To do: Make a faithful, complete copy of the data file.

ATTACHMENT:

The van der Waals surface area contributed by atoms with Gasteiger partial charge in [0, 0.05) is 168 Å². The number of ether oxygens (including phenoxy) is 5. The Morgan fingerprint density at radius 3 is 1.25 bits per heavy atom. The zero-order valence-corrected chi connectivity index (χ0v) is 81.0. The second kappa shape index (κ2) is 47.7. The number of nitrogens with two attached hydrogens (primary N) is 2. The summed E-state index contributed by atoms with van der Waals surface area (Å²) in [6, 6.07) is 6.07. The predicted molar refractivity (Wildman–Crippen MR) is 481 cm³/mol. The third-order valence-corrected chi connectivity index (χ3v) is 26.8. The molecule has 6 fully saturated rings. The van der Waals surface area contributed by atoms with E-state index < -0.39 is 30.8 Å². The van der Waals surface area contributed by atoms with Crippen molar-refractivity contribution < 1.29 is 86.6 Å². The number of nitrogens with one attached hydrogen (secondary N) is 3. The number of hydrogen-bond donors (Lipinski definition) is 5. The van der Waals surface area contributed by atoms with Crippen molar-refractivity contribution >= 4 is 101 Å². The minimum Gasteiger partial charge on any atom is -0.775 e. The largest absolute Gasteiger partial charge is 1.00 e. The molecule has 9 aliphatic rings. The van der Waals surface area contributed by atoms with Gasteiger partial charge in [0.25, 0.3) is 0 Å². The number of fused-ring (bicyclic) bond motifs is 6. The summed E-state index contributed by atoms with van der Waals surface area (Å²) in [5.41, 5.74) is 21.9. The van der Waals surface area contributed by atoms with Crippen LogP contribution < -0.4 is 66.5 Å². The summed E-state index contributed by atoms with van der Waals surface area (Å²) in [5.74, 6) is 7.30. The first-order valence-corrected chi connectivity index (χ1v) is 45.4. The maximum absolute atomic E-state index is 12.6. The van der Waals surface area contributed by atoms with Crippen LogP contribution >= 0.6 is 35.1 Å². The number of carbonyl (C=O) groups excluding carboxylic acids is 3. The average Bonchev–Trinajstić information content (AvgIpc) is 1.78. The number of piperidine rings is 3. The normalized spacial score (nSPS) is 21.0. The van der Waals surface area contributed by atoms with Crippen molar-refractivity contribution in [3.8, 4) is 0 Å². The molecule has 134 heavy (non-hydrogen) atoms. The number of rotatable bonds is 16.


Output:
The van der Waals surface area contributed by atoms with Gasteiger partial charge in [0, 0.05) is 168 Å². The number of ether oxygens (including phenoxy) is 5. The Morgan fingerprint density at radius 3 is 1.25 bits per heavy atom. The zero-order valence-corrected chi connectivity index (χ0v) is 81.0. The second kappa shape index (κ2) is 47.7. The number of nitrogens with two attached hydrogens (primary N) is 2. The summed E-state index contributed by atoms with van der Waals surface area (Å²) in [6, 6.07) is 6.07. The predicted molar refractivity (Wildman–Crippen MR) is 481 cm³/mol. The third-order valence-corrected chi connectivity index (χ3v) is 26.8. The molecule has 6 fully saturated rings. The van der Waals surface area contributed by atoms with E-state index < -0.39 is 30.8 Å². The van der Waals surface area contributed by atoms with Crippen molar-refractivity contribution < 1.29 is 86.6 Å². The number of nitrogens with one attached hydrogen (secondary N) is 3. The number of hydrogen-bond donors (Lipinski definition) is 5. The van der Waals surface area contributed by atoms with Crippen molar-refractivity contribution >= 4 is 101 Å². The minimum Gasteiger partial charge on any atom is -0.775 e. The largest absolute Gasteiger partial charge is 1.00 e. The molecule has 9 aliphatic rings. The van der Waals surface area contributed by atoms with Gasteiger partial charge in [0.25, 0.3) is 0 Å². The number of fused-ring (bicyclic) bond motifs is 6. The summed E-state index contributed by atoms with van der Waals surface area (Å²) in [5.41, 5.74) is 21.9. The van der Waals surface area contributed by atoms with Crippen LogP contribution < -0.4 is 66.5 Å². The summed E-state index contributed by atoms with van der Waals surface area (Å²) in [5.74, 6) is 7.30. The first-order valence-corrected chi connectivity index (χ1v) is 45.4. The maximum absolute atomic E-state index is 12.6. The van der Waals surface area contributed by atoms with Crippen LogP contribution >= 0.6 is 35.1 Å². The number of carbonyl (C=O) groups excluding carboxylic acids is 3. The average Bonchev–Trinajstić information content (AvgIpc) is 1.78. The number of piperidine rings is 3. The normalized spacial score (nSPS) is 21.0. The van der Waals surface area contributed by atoms with Crippen molar-refractivity contribution in [3.8, 4) is 0 Å². The molecule has 134 heavy (non-hydrogen) atoms. The number of rotatable bonds is 16.